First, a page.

The College of Arts & Sciences has a set of basic requirements all students must complete regardless of their major program(s). A student in the CAS must complete the following, and can perform a degree audit to review progress toward completion.
Requirements for the first year:
Distribution requirements that must be met prior to graduation:
AP credits may be applied to the requirements. Please refer to the course catalog
(Advanced Placement) for a complete discussion of AP credits.
Lehigh does not have a foreign language requirement.
Most courses in the College of Arts and Sciences are 4 credits, but quite a few are 3 credit courses. In general, courses range from 1 to 8 credits. The typical term load is 14 to 17 credits. 12 credits are required for full-time status, and anything over 17 credits for a first semester, first year student is considered an overload and may be restricted. After the first semester, 18 credits is the maximum number of credits allowed, and students would need to fill out an Overload Request Form to register for more than 18 credits. Credits are assigned to a course on the basis of an estimate of 'normal' student effort, figuring 3 to 4 hours of effort per week for each credit, including the hours actually spent in class ('contact' hours). Accordingly, a typical term load of 16 credits would require something like 50 to 60 hours per week of effort, including contact hours. Naturally, there will be some variability from week to week and some variability from course to course.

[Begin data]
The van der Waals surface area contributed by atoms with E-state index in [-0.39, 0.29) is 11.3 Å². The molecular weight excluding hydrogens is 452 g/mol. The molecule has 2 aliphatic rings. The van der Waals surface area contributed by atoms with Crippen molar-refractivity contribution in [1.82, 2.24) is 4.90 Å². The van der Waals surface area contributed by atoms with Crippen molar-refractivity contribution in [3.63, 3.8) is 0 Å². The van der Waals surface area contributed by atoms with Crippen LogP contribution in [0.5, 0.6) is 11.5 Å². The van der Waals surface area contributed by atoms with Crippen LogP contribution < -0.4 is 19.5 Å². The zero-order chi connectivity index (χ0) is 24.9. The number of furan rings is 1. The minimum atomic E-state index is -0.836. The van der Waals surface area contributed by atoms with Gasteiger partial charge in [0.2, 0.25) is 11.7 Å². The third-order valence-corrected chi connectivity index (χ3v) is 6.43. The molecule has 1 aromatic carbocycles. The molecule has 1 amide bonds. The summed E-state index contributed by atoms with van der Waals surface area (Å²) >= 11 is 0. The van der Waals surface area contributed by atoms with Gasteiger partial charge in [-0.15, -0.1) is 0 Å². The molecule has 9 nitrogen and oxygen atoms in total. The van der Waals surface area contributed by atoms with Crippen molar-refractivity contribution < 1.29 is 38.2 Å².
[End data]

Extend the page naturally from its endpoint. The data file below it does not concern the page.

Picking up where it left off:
A word about completing the requirements...
Because the requirements are so flexible, we urge students to avoid the mistake of "getting required courses out of the way" early. That approach has two problems. For one, it defers an exploration of options, which is important for all students (check out the advising page to see why options are important). It is possible, however, to use the requirements as a map to the broad, undiscovered territory of one's options, and that's a healthy alternative to the notion of "getting the requirements done." Another problem with "getting the requirements out of the way" is that it sets up a self-defeating expectation about the nature of the requirements. Far from being drudgery, the required courses open up to the student the full range of human knowledge and develop cross-disciplinary understanding and communication skills that are among the hallmarks of a liberal arts education.